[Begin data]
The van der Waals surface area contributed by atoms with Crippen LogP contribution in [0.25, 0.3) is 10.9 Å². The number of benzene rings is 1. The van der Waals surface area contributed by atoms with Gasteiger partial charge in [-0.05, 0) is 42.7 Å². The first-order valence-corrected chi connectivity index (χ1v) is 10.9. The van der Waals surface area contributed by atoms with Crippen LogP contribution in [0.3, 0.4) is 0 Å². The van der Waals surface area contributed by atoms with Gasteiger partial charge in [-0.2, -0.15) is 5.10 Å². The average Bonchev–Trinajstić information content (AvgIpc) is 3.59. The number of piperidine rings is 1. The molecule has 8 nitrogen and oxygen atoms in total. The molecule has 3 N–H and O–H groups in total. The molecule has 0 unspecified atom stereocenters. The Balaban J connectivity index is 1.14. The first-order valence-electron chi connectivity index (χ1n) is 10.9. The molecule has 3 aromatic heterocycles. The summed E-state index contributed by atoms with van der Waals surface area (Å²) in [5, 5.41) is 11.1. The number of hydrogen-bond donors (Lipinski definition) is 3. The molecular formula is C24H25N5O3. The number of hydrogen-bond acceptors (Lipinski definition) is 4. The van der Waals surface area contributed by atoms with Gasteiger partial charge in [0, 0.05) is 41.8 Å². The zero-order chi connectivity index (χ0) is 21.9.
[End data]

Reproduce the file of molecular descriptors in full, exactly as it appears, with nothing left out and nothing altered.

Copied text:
The van der Waals surface area contributed by atoms with Crippen LogP contribution in [0.25, 0.3) is 10.9 Å². The number of benzene rings is 1. The van der Waals surface area contributed by atoms with Gasteiger partial charge in [-0.05, 0) is 42.7 Å². The first-order valence-corrected chi connectivity index (χ1v) is 10.9. The van der Waals surface area contributed by atoms with Crippen LogP contribution in [0.3, 0.4) is 0 Å². The van der Waals surface area contributed by atoms with Gasteiger partial charge in [-0.2, -0.15) is 5.10 Å². The average Bonchev–Trinajstić information content (AvgIpc) is 3.59. The number of piperidine rings is 1. The molecule has 8 nitrogen and oxygen atoms in total. The molecule has 3 N–H and O–H groups in total. The molecule has 0 unspecified atom stereocenters. The Balaban J connectivity index is 1.14. The first-order valence-electron chi connectivity index (χ1n) is 10.9. The molecule has 3 aromatic heterocycles. The summed E-state index contributed by atoms with van der Waals surface area (Å²) in [5, 5.41) is 11.1. The number of hydrogen-bond donors (Lipinski definition) is 3. The molecular formula is C24H25N5O3. The number of hydrogen-bond acceptors (Lipinski definition) is 4. The van der Waals surface area contributed by atoms with Gasteiger partial charge in [0, 0.05) is 41.8 Å². The zero-order chi connectivity index (χ0) is 21.9.